How far should a government go to keep order in the community?
I don't think Mohave County government goes far enough in making the non-municipal parts of the Kingman area pleasant places in which to live.
If it were doing the job, you'd never read a line favoring annexation in this column.
But the reasons a lot of folks are gun-shy at the thought of being part of a city include fear of government incursion in their lives.
Out in Indian Wells, a desert community near Palm Springs, an elderly resident is facing what he considers an unfair move by the city government: The city wants to take his dogs away because of the ruckus they've caused nightly.
An article in The Desert Sun, Palm Springs' Daily newspaper, states that James Rosenbaum's four German shepherds have barked so long, so loudly and so frequently that city officials (to say nothing of Rosenbaum's neighbors) have had it up to their collars with the noisy quartet.
So there is a movement in the works to take Rosenbaum's dogs away from him.
On one side, it appears a classic case of big government stepping on the rights of the little guy.
After all, the old guy has no one but his dogs to keep him company.
Those meanies at city hall are just out to get him.
On the other side are Rosenbaum's long-suffering neighbors, one of whom was quoted in the Sun as having put up with the dogs' barking nightly for five years.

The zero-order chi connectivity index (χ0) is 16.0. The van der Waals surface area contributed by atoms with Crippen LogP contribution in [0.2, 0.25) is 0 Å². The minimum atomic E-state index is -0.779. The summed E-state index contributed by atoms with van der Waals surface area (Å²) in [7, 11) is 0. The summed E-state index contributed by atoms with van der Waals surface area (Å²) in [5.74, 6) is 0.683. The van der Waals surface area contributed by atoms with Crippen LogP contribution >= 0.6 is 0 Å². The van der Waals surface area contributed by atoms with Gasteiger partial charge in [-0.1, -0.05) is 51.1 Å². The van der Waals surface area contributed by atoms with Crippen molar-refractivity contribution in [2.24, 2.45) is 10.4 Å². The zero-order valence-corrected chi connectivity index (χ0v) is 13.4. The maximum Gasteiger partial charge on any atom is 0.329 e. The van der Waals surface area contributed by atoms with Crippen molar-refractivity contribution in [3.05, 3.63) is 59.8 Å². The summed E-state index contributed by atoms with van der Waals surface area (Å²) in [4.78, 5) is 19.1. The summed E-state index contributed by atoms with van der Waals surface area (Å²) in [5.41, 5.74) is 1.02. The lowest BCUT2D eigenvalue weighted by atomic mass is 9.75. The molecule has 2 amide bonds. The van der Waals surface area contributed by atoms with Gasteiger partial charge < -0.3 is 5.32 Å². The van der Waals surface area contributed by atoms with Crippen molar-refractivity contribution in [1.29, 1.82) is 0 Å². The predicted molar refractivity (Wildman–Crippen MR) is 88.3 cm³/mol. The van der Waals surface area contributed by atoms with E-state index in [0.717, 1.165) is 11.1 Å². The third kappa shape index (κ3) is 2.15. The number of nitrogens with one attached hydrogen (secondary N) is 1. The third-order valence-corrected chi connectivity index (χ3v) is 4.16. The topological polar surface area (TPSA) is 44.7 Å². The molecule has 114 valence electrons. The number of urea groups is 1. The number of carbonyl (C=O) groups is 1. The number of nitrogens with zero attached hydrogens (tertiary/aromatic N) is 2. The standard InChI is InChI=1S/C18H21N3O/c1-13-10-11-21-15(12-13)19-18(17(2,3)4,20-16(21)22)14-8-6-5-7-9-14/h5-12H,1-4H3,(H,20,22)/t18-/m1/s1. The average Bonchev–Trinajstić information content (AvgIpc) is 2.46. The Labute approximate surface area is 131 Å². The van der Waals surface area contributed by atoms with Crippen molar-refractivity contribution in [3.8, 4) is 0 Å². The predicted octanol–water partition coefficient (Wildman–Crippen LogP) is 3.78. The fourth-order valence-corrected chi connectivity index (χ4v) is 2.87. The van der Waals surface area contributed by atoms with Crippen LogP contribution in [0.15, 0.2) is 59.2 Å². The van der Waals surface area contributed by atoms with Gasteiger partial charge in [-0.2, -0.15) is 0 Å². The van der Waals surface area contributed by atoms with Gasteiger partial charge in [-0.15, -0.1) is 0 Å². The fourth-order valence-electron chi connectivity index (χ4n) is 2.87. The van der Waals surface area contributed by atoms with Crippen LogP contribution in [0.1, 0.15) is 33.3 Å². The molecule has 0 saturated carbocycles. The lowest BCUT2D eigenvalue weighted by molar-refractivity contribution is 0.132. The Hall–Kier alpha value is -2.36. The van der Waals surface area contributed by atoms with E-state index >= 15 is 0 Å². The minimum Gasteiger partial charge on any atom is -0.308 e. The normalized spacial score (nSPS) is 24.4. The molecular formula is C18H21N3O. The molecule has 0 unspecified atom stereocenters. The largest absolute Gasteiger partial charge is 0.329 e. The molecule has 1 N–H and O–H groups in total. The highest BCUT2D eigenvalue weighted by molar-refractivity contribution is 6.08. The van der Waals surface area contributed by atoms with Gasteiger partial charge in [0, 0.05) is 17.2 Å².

Hey, nice ol' guy or not, that's just damned long.
Another part of the article hit the nail on the head, as far as I'm concerned.
It's just a matter of respecting your neighbors."
This lack of respect for the other guy is sadly, all too common in the Kingman area.
Sure, you like dogs.
So do I.
But I don't like dogs that bark all night and I don't see how the people who own them can stand it, either.
I also like rock music – although the 1950s stuff is far better in my book than the new, hip-hop style.
But that, too, is a matter of choice and just because I like it doesn't mean that I should play it at top volume on my home CD player.
I like country music, too (the new country, that is), but if I find myself playing it too loud on my truck radio, I'll turn it down – especially when I approach a stop light.
I really like motorcycles.
But that doesn't mean I should rev up my motor early every morning, jam down the quiet residential street or rap my exhaust pipes out while tearing through a vacant lot on my dirt bike.
On the other hand, I shouldn't have to listen to noise from stereos (a block or more distant) so loud that I cannot hear my television set.
I shouldn't have to listen as neighbors work on their cars early in the morning or all day long, revving up engines and playing loud music.
I should not have to fear leaving my gate open during the day because a stray dog might enter my property, ruin my flower garden and attack my old cat.
Yes, it's just a matter of respect.
Let's all show some to each other, OK?
* * *
The Cabbage? Well, you should know by now.
I'm handing out crates of the loathsome leaf to those inconsiderate oafs with the loud stereos, the noisy dirt bikes and the loud, loud street motorcycles who insist on dragging me into their lifestyles.
A King's (Queen's, that is) crown to the reader who brought to my attention a motorcycle problem she's having in her Butler area neighborhood.
Thanks and good luck!